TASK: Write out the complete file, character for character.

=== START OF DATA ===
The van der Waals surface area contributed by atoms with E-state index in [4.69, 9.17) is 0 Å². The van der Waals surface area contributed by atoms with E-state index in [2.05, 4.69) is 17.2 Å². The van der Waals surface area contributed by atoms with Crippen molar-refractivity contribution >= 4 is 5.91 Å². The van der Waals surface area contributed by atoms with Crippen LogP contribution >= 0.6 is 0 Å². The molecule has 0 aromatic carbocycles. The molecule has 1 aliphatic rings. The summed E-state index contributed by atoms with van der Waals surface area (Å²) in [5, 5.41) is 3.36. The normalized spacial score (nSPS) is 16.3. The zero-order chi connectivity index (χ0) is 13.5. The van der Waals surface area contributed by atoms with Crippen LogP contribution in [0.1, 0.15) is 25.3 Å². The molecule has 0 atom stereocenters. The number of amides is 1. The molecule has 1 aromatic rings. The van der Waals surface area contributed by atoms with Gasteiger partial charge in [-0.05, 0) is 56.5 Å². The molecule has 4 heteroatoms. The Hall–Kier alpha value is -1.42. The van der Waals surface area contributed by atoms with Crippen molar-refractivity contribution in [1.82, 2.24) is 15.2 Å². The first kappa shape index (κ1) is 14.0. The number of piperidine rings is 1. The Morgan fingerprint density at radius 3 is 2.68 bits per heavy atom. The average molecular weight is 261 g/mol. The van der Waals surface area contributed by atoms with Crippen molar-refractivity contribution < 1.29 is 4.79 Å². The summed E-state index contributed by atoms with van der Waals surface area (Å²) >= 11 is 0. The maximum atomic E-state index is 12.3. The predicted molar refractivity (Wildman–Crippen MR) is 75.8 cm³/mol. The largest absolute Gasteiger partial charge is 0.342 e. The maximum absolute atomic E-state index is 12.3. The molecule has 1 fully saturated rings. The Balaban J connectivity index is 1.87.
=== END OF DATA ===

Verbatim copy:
The van der Waals surface area contributed by atoms with E-state index in [4.69, 9.17) is 0 Å². The van der Waals surface area contributed by atoms with E-state index in [2.05, 4.69) is 17.2 Å². The van der Waals surface area contributed by atoms with Crippen molar-refractivity contribution >= 4 is 5.91 Å². The van der Waals surface area contributed by atoms with Crippen LogP contribution >= 0.6 is 0 Å². The molecule has 0 aromatic carbocycles. The molecule has 1 aliphatic rings. The summed E-state index contributed by atoms with van der Waals surface area (Å²) in [5, 5.41) is 3.36. The normalized spacial score (nSPS) is 16.3. The zero-order chi connectivity index (χ0) is 13.5. The van der Waals surface area contributed by atoms with Crippen LogP contribution in [0.1, 0.15) is 25.3 Å². The molecule has 0 atom stereocenters. The number of amides is 1. The molecule has 1 aromatic rings. The van der Waals surface area contributed by atoms with Gasteiger partial charge in [-0.05, 0) is 56.5 Å². The molecule has 4 heteroatoms. The Hall–Kier alpha value is -1.42. The van der Waals surface area contributed by atoms with Crippen molar-refractivity contribution in [1.82, 2.24) is 15.2 Å². The first kappa shape index (κ1) is 14.0. The number of piperidine rings is 1. The Morgan fingerprint density at radius 3 is 2.68 bits per heavy atom. The average molecular weight is 261 g/mol. The van der Waals surface area contributed by atoms with Crippen molar-refractivity contribution < 1.29 is 4.79 Å². The summed E-state index contributed by atoms with van der Waals surface area (Å²) >= 11 is 0. The maximum atomic E-state index is 12.3. The predicted molar refractivity (Wildman–Crippen MR) is 75.8 cm³/mol. The largest absolute Gasteiger partial charge is 0.342 e. The maximum absolute atomic E-state index is 12.3. The molecule has 1 fully saturated rings. The Balaban J connectivity index is 1.87.